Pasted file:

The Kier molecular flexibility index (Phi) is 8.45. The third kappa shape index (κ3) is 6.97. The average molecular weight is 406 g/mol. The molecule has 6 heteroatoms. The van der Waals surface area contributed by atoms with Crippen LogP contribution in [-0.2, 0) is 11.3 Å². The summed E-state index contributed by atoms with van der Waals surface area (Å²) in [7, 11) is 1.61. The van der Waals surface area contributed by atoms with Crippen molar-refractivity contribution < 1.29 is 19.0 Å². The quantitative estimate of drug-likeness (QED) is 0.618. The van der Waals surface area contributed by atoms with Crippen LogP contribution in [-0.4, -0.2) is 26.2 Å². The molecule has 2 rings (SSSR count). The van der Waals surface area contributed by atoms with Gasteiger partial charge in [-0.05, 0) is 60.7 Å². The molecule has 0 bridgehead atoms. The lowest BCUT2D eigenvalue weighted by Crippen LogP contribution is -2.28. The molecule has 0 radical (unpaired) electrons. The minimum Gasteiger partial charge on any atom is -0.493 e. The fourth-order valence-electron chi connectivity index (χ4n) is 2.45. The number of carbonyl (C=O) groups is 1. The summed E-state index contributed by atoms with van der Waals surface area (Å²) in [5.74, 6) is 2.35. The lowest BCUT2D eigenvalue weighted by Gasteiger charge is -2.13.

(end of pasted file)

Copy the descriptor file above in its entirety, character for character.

The Kier molecular flexibility index (Phi) is 8.45. The third kappa shape index (κ3) is 6.97. The average molecular weight is 406 g/mol. The molecule has 6 heteroatoms. The van der Waals surface area contributed by atoms with Crippen LogP contribution in [-0.2, 0) is 11.3 Å². The summed E-state index contributed by atoms with van der Waals surface area (Å²) in [7, 11) is 1.61. The van der Waals surface area contributed by atoms with Crippen molar-refractivity contribution < 1.29 is 19.0 Å². The quantitative estimate of drug-likeness (QED) is 0.618. The van der Waals surface area contributed by atoms with Crippen LogP contribution in [-0.4, -0.2) is 26.2 Å². The molecule has 2 rings (SSSR count). The van der Waals surface area contributed by atoms with Gasteiger partial charge in [-0.05, 0) is 60.7 Å². The molecule has 0 bridgehead atoms. The lowest BCUT2D eigenvalue weighted by Crippen LogP contribution is -2.28. The molecule has 0 radical (unpaired) electrons. The minimum Gasteiger partial charge on any atom is -0.493 e. The fourth-order valence-electron chi connectivity index (χ4n) is 2.45. The number of carbonyl (C=O) groups is 1. The summed E-state index contributed by atoms with van der Waals surface area (Å²) in [5.74, 6) is 2.35. The lowest BCUT2D eigenvalue weighted by Gasteiger charge is -2.13.